What Is Liquidity? Securities or financial products that can be disposed of and cashed in at any time in the markets are called liquid products. The common feature of liquid products is that they can be easily disposed of without any loss. To give a concrete example, land, land, house or passenger vehicles can be evaluated in this category, but liquidity rates are lower depending on the market situation. But stocks, cheques and bonds are much more liquid products than other investment instruments.
Even hours traded in global markets such as Forex can affect the liquidity of investment instruments. For example, when Asian countries trade heavily, the liquidity ratio for the Euro, the European currency, may be low. Investors should do a good liquidity analysis of products so as not to cause losses.
Generally accepted liquidity ratio calculation formula in markets;
Liquidity Ratio = (Current Assets-Inventories) / Short-Term Liabilities
0-0,60: Low Liquidity Ratio
0.60-1.00: Acceptable Liquidity Ratio
1.00 and above: good liquidity ratio.
The stocks mentioned in the formula refer to the assets with the lowest liquidity, and the current assets refer to the assets with higher liquidity.
When a liquidity analysis is performed for any individual or company, the amount of money remaining after the individual or company’s debts are paid will also reveal the liquidity situation. In this area, in particular, banks are trying to partially reduce the lack of liquidity in the market by lending cash in exchange for collateral.
What Is The Importance Of Liquidity?
Liquidity is very important, especially in stock market investments, and they provide investors with instant investment change, flexibility and convenience, ensuring market control and dominance. Products with high liquidity are also sold quickly without losing time during the sale, and the investor does not suffer any losses.
If we talk about the importance of liquidity from the point of view of countries, we can say that the economies of countries where cash is excessive have high liquidity, and the economies of countries where cash is low have low liquidity. For this reason, countries with more cash in international trade always profit more from the trade. The reason for this is the interest rate in favor of cash in futures trading. The economies of countries with high liquidity are more balanced and more vibrant than other countries.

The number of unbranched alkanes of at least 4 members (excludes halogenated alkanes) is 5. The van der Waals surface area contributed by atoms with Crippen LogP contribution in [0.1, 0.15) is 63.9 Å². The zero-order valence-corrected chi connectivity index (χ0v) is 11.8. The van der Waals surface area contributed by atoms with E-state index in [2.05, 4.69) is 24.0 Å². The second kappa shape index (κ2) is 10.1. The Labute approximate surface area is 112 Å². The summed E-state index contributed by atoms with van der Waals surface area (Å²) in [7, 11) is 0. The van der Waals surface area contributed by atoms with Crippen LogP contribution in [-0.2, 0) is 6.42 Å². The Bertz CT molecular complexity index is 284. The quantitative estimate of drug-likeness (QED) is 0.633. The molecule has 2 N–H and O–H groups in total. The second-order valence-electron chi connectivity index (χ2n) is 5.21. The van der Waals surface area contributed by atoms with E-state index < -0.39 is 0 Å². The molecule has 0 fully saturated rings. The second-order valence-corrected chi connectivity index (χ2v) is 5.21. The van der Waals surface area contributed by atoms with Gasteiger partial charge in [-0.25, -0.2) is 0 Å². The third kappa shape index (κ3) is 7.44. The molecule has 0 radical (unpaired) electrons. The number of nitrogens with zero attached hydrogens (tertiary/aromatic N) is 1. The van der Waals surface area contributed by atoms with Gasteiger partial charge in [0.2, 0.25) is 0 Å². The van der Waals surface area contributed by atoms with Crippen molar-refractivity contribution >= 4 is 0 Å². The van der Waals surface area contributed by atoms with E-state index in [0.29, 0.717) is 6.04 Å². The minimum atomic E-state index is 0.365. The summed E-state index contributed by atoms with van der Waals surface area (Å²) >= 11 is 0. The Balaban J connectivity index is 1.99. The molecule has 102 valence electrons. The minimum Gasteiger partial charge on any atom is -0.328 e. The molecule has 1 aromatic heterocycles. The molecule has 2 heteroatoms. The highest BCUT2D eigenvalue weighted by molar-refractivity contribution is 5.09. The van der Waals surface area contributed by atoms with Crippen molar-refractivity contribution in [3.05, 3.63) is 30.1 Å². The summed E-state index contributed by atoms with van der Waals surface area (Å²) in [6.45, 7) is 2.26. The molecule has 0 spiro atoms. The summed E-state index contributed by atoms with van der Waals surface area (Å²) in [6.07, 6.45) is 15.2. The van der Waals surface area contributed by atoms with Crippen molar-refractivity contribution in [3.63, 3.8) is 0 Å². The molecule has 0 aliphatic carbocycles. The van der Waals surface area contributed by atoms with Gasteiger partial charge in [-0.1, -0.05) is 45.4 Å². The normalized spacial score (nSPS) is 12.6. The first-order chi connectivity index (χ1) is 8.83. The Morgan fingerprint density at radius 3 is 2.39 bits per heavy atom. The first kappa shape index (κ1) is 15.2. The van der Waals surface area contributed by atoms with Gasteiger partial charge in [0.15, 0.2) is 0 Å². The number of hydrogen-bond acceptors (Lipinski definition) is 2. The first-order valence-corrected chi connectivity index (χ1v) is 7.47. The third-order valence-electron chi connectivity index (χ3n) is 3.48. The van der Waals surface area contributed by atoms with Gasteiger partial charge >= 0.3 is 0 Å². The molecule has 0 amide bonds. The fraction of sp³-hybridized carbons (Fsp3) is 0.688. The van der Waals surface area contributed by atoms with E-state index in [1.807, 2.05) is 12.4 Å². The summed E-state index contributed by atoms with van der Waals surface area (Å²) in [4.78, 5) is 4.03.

Types Of Liquidity
The concept of liquidity is divided into 2 as real and technical liquidity from a financial point of view.
Real liquidity: refers to the assets and ability that the company or firm can close the debts that it has at the moment of its decision to terminate its operations as soon as possible. For example, a bankrupt factory tries to cover its debts by paying its debts, bills and taxes by cashing in all kinds of tools, equipment and equipment that can be sold together with the cash in its safe at that time.
Technical liquidity: refers to the ability of the company or firm to pay overdue debts with cash in its hand before they are due.
In other words, actual liquidity is based on the bankruptcy or discharge of the company, and technical liquidity is based on the payment of debts before they are due.
Liquidity In The Forex Market
What Is Liquidity? The Forex market, the largest volume market in the world, is also an important type of market where liquidity-based trading can be performed. Because it is a global market, forex is the largest liquid market in the world, as financial investments can be sold instantly at any time. Thanks to the ability to trade 24 hours a day 5 days a week, buyers and sellers can be easily found in the Forex market at any time, and this liquidity activity continues all week. You can learn all the information about Forex trading hours.
Liquidity ratios in investment instruments in the Forex market, which provide investors with good gains in the short term, also naturally vary. For this reason, the investment preference of investors who are experienced in the Forex market is in favor of investment instruments where spread rates are low and liquidity rates are high. Because of the density of transactions in products that already have high liquidity, spread rates are also determined by the market at very low rates.
What Is The Liquidity Trap?
A liquidity trap can be defined as the most extreme point where interest rates cannot fall to lower levels, even if the money supply increases after market interest rates fall to a certain level. In this case, bond prices reach their highest level and monetary policy becomes ineffective. In the case of a liquidity trap, the demand for money is defined as infinitely sensitive to interest.
Naturally, investors do not want to put money into the market out of concern for speculation. The interest rate in the market never falls because bond prices cannot rise further. The only way out of the liquidity trap is to put cash into the market by the government through the method of public spending.